• A text from Alex to Rogan Gibson at 10:24:43 p.m. reads “call me”

The Cellebrite record Dove created for June 7, 2021, is entered into evidence.

Dove then identifies a copy of the forensic report of Alex’s phone showing steps and movement on June 7, 2021. For a phone to record steps, the phone would be handheld or in a pocket of someone in motion, either walking or running. The phone will not record steps from being placed in a car seat or cup holder of a moving vehicle.

The report shows records indicating Alex’s phone records steps between 6:02:59 p.m. and 6:07:59 p.m. and

  • 173 steps between 6:14:42 and 6:23:46 p.m.
  • 283 steps between 6:52:27 p.m. and 7:02:05 pm
  • 165 steps between 7:03:55 and 7:11:29 p.m.
  • 200 steps between 7:15:35 and 7:21:52 p.m.
  • 47 steps between 7:28:35 and 7:35:11 p.m.
  • 270 steps between 7:55:32 and 8:05:07 p.m.
  • 29 steps between 7:41:23 pm and 7:48:41 p.m.
  • 74 steps between 8:05:35 and 8:09:52 p.m.
  • 283 steps between 9:02:18 and 9:06:47 p.m.

There is an hour gap between recorded steps -- steps end at 8:09 and begin again at 9:02.

In Dove’s opinion, Alex’s phone was not being moved during the gap in the record.

Alex’s phone timeline captures incoming text messages, calls and steps. Dove testifies he has looked at another report regarding orientation changes on Alex’s phone and there was a gap in time. Dove’s analysis was done in September and some of the phone’s databases overwrote themselves, leading to incomplete data.

Another portion of the report coincides with incoming group text messages received around 8:30 p.m. June 7 but not read until the afternoon of June 8.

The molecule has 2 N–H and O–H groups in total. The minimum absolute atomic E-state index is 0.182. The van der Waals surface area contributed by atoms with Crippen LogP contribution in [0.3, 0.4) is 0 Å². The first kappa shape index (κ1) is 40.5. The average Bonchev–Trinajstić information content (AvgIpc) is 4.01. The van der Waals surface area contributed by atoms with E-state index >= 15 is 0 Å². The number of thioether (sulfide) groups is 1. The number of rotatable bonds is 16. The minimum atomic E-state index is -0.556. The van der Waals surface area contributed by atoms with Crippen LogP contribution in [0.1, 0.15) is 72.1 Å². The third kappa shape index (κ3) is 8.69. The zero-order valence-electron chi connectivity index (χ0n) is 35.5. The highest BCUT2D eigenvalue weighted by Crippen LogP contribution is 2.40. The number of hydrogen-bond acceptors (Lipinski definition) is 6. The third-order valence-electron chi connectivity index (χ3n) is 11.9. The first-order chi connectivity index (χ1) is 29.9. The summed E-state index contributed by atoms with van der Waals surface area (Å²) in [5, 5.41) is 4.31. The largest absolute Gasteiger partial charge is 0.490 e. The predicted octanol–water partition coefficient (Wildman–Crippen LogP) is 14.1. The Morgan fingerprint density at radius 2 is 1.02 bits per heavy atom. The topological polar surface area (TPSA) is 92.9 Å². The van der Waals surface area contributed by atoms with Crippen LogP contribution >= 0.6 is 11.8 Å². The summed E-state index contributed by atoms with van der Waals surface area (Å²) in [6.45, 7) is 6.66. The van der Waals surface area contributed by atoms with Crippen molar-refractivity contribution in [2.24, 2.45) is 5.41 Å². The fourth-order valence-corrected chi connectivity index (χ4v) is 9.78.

Alex's phone started moving at 9:02 p.m., recording steps but the text messages remained unread, unlike other messages that day. Messages received earlier were read, on average, within 20 minutes from then the messages arrived on the phone. According to data available on his phone, Dove says Alex Murdaugh usually responded to messages within an hour of receiving them.

Dove identifies an iPhone belonging to Paul Murdaugh, received on August 13, 2021. The phone had been in Charleston County Sheriff’s Department (Paul McManigle) and was locked when Dove received it. Dove talked to John VanHouten about unlocking Paul’s phone in March 2022. VanHouten was able to unlock the phone and compile a full file system extraction using Cellebrite software, and Dove verified the data with another brand of software. The reports and data from Paul’s phone were placed on an external hard drive.

Dove identifies the Cellebrite call log of Paul’s phone between June 5 and June 7, 2021.

Conrad directs Dove to read out certain items on the June 7 log for Paul's phone:

  • An incoming call 8:32:10 p.m. call from Robert/Lucille Boyle was marked as rejected
  • An outgoing call 8:40:20 p.m. to Rogan Gibson was answered, lasting 4 minutes 14 seconds
  • Outgoing call at 8:44:34 p.m. to Rogan Gibson, a facetime call lasting 11 seconds, was answered. This is the most recent call on Paul’s phone, no other outgoing calls placed, no incoming calls answered.

The Cellebrite report on text messages from June 7 on Paul’s phone indicates:

  • Text received 8:48:48 p.m. from Megan Kimbrell “don’t like watching sad movies,” shows being read at 8:48:59 p.m.
  • Text received from Megan Kimbrell “no I need something happy,” at 8:48:29 p.m. and read at 8:48:59 p.m.
  • Text received at 8:49:35 p.m. from Rogan Gibson – 36 seconds later – marked as status unread.
  • Text received 9:58:35 p.m. from Rogan Gibson, “yo,’ is unread.

From Maggie’s phone, a message from Lynn G received and read at 8:49:27 p.m. The unread messages on Paul and Maggie’s phones are 8 seconds apart.

Although Cellebrite recorded the charge battery on Paul’s phone was down to 2% at the time of Rogan Gibson’s text at 8:49 p.m., in Dove's opinion, the low charge would not have caused Paul to not read the text from Rogan. According to the Cellebrite report, the battery in Paul's phone dies at 10:34 p.m.

Cellebrite was able to record location data from Paul’s phone between 6 p.m. June 7, 2021, and midnight June 7, 2021.